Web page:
Reusable Silverware That Doesn’t Leave A Bitter Aftertaste To Chemotherapy Patients

Rather than use plastic silverware to combat a common side effect of chemo, patients now can use these silverware-like utensils that don’t ruin food.



It’s a common problem for cancer patients: Chemotherapy changes the taste buds so that using metal silverware suddenly causes a bitter metallic aftertaste. Plastic cutlery is one alternative, but it’s not exactly the most environmentally friendly, elegant, or cost-effective option. TruFlavorWare claims that it has another option–silverware made out of a non-metallic, proprietary material that is designed to mimic the weight and feel of metal forks, knives, and spoons.

TruFlavorWare is supposedly tasteless to chemotherapy patients (and everybody else). “It was a revelation to me when I realized that everyday eating utensils actually
interfere with what we taste,” said TruFlavorWare inventor Don Ladanyi, in a statement.”I knew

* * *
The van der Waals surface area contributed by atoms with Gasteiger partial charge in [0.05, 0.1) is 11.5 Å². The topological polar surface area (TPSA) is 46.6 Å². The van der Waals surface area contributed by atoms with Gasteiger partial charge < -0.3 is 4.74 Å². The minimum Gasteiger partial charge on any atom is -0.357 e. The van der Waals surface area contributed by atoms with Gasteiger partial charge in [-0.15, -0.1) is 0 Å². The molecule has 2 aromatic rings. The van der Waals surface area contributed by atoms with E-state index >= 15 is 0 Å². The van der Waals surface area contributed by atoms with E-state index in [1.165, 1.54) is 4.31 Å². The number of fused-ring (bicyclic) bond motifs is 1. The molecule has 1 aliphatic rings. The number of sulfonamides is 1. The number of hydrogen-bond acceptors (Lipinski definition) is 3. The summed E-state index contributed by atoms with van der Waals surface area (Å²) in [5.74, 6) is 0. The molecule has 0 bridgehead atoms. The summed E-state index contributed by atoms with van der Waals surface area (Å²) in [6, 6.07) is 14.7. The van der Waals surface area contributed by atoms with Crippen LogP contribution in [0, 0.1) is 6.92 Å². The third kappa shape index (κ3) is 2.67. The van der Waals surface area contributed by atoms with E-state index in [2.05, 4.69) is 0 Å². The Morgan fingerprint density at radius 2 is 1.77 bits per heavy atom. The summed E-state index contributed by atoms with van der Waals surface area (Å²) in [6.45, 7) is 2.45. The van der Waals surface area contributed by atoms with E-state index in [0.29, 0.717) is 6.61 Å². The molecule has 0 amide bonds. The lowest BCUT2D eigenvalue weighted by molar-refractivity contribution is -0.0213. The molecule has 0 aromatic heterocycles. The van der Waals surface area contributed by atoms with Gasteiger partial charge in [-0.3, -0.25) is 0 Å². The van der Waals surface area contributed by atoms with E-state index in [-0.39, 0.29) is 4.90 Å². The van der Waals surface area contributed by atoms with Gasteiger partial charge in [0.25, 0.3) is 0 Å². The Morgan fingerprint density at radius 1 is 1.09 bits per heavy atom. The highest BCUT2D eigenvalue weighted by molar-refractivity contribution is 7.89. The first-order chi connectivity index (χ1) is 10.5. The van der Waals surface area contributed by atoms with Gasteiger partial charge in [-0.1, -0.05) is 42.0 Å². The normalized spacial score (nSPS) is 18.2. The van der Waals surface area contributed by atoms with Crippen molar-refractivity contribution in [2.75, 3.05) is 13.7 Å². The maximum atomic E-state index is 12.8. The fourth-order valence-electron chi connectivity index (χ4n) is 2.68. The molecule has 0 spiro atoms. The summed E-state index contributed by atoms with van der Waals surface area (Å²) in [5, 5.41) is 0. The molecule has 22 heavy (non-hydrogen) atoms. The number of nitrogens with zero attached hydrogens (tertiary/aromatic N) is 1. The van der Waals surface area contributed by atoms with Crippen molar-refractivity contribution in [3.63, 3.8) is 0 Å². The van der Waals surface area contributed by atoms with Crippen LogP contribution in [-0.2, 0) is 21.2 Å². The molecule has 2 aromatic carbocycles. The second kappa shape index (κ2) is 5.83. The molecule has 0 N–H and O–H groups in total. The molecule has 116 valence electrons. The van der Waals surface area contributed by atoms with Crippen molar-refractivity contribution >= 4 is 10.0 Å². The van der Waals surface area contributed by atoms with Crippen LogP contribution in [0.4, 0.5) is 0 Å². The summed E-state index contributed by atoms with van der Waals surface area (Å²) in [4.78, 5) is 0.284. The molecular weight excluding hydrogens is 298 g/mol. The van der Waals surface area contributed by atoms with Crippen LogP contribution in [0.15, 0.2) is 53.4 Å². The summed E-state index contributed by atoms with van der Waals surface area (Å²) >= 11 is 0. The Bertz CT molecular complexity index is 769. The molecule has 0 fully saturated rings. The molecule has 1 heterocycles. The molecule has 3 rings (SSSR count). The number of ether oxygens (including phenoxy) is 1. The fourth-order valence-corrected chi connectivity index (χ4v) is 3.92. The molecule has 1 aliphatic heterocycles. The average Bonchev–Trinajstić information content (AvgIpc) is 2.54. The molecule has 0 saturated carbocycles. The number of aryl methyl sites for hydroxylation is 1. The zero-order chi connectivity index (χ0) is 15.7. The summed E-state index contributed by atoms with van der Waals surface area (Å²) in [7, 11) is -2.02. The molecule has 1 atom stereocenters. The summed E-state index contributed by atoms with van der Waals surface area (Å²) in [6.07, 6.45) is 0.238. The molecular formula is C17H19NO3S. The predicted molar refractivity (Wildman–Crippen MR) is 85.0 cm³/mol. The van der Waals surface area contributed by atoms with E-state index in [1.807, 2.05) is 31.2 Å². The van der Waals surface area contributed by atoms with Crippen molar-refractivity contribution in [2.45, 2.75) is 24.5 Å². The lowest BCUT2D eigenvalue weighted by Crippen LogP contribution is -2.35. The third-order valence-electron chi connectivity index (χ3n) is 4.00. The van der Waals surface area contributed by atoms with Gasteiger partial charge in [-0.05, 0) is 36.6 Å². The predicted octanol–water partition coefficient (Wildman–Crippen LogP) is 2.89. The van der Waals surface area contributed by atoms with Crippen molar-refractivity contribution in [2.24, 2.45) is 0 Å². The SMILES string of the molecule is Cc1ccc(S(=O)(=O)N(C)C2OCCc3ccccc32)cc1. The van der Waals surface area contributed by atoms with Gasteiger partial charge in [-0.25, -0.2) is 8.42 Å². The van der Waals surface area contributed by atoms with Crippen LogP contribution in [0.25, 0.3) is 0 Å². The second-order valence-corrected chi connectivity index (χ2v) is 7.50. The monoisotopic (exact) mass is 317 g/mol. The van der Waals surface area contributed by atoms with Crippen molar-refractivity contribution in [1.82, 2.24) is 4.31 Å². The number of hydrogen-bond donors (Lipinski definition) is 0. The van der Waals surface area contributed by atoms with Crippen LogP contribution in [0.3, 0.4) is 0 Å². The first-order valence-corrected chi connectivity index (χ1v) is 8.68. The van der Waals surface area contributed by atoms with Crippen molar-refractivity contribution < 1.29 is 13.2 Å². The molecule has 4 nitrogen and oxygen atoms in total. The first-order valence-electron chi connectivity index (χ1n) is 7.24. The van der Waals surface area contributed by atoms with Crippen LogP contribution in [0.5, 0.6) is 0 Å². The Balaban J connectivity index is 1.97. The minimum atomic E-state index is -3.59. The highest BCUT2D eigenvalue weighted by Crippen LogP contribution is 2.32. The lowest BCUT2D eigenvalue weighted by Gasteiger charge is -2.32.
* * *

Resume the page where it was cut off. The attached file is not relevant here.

how unpleasant it was trying to eat when all you can taste is metal or plastic,
so I wanted to find a better solution. I wanted to create something that would
allow a strawberry fruit salad to taste like a pure strawberry fruit salad, not
some harsh metallic version of a fruit salad.” The organic, BPA-free flatware won’t break the bank, either. A four-piece set (with case) retails for $19.95.

TruFlavorWare probably isn’t available in a kitchen supply store near you, but that may soon change. Ladanyi just won ProtoLabs’ first Cool Idea! Award, which means that he will score free prototyping and short-run production services from the machine and injection molding parts company.

There are other options for chemo patients; reusable plastic flatware, for example, could work just as well. But Ladanyi has the right idea. This is an under-served market, and one that will undoubtedly be relieved to find an alternative to foul-tasting food.

[Image: TruFlavorWare]

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About the author

Ariel Schwartz is a Senior Editor at Co.Exist. She has contributed to SF Weekly, Popular Science, Inhabitat, Greenbiz, NBC Bay Area, GOOD Magazine and more